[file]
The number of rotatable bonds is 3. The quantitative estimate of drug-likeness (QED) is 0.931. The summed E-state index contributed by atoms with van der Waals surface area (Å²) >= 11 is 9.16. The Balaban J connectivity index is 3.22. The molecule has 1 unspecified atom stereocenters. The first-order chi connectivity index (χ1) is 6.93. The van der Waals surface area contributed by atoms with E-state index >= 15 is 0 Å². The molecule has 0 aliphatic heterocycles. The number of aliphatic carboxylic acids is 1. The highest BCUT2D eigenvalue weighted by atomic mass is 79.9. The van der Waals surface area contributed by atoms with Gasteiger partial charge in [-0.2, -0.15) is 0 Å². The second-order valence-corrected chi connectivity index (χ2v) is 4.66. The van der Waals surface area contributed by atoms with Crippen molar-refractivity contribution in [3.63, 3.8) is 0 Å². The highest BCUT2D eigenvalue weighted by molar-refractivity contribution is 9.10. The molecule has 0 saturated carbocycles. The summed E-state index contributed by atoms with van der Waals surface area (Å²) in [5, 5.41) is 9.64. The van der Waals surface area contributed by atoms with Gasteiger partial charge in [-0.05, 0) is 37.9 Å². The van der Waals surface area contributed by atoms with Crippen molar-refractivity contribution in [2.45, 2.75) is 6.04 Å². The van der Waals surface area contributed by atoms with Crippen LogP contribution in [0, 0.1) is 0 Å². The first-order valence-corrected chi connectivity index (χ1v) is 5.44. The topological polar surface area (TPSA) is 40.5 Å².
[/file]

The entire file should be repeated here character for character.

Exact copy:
The number of rotatable bonds is 3. The quantitative estimate of drug-likeness (QED) is 0.931. The summed E-state index contributed by atoms with van der Waals surface area (Å²) >= 11 is 9.16. The Balaban J connectivity index is 3.22. The molecule has 1 unspecified atom stereocenters. The first-order chi connectivity index (χ1) is 6.93. The van der Waals surface area contributed by atoms with E-state index >= 15 is 0 Å². The molecule has 0 aliphatic heterocycles. The number of aliphatic carboxylic acids is 1. The highest BCUT2D eigenvalue weighted by atomic mass is 79.9. The van der Waals surface area contributed by atoms with Gasteiger partial charge in [-0.2, -0.15) is 0 Å². The second-order valence-corrected chi connectivity index (χ2v) is 4.66. The van der Waals surface area contributed by atoms with Crippen molar-refractivity contribution in [3.63, 3.8) is 0 Å². The highest BCUT2D eigenvalue weighted by molar-refractivity contribution is 9.10. The molecule has 0 saturated carbocycles. The summed E-state index contributed by atoms with van der Waals surface area (Å²) in [5, 5.41) is 9.64. The van der Waals surface area contributed by atoms with Gasteiger partial charge in [-0.05, 0) is 37.9 Å². The van der Waals surface area contributed by atoms with Crippen molar-refractivity contribution in [2.45, 2.75) is 6.04 Å². The van der Waals surface area contributed by atoms with Crippen LogP contribution in [0, 0.1) is 0 Å². The first-order valence-corrected chi connectivity index (χ1v) is 5.44. The topological polar surface area (TPSA) is 40.5 Å².